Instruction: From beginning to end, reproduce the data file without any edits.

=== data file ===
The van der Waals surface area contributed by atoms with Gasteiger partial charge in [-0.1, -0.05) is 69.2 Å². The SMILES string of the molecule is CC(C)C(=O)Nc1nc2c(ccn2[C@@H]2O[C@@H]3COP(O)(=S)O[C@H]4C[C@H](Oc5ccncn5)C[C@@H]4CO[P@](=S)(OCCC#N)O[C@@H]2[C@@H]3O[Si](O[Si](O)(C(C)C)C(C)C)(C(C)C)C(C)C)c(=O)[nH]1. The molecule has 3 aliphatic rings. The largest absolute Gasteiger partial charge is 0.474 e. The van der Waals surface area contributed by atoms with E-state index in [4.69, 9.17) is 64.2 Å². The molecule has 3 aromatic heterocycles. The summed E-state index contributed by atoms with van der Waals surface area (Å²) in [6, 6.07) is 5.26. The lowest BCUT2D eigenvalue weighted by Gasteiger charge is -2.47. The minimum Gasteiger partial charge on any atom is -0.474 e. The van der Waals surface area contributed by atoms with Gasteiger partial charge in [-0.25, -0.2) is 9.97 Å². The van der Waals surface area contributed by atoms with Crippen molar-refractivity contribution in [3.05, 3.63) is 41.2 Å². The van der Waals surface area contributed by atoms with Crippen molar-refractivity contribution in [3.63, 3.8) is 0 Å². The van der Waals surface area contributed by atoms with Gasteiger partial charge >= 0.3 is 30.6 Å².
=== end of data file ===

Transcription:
The van der Waals surface area contributed by atoms with Gasteiger partial charge in [-0.1, -0.05) is 69.2 Å². The SMILES string of the molecule is CC(C)C(=O)Nc1nc2c(ccn2[C@@H]2O[C@@H]3COP(O)(=S)O[C@H]4C[C@H](Oc5ccncn5)C[C@@H]4CO[P@](=S)(OCCC#N)O[C@@H]2[C@@H]3O[Si](O[Si](O)(C(C)C)C(C)C)(C(C)C)C(C)C)c(=O)[nH]1. The molecule has 3 aliphatic rings. The largest absolute Gasteiger partial charge is 0.474 e. The van der Waals surface area contributed by atoms with E-state index in [4.69, 9.17) is 64.2 Å². The molecule has 3 aromatic heterocycles. The summed E-state index contributed by atoms with van der Waals surface area (Å²) in [6, 6.07) is 5.26. The lowest BCUT2D eigenvalue weighted by Gasteiger charge is -2.47. The minimum Gasteiger partial charge on any atom is -0.474 e. The van der Waals surface area contributed by atoms with Gasteiger partial charge in [-0.25, -0.2) is 9.97 Å². The van der Waals surface area contributed by atoms with Crippen molar-refractivity contribution in [3.05, 3.63) is 41.2 Å². The van der Waals surface area contributed by atoms with Crippen molar-refractivity contribution in [3.63, 3.8) is 0 Å². The van der Waals surface area contributed by atoms with Gasteiger partial charge >= 0.3 is 30.6 Å².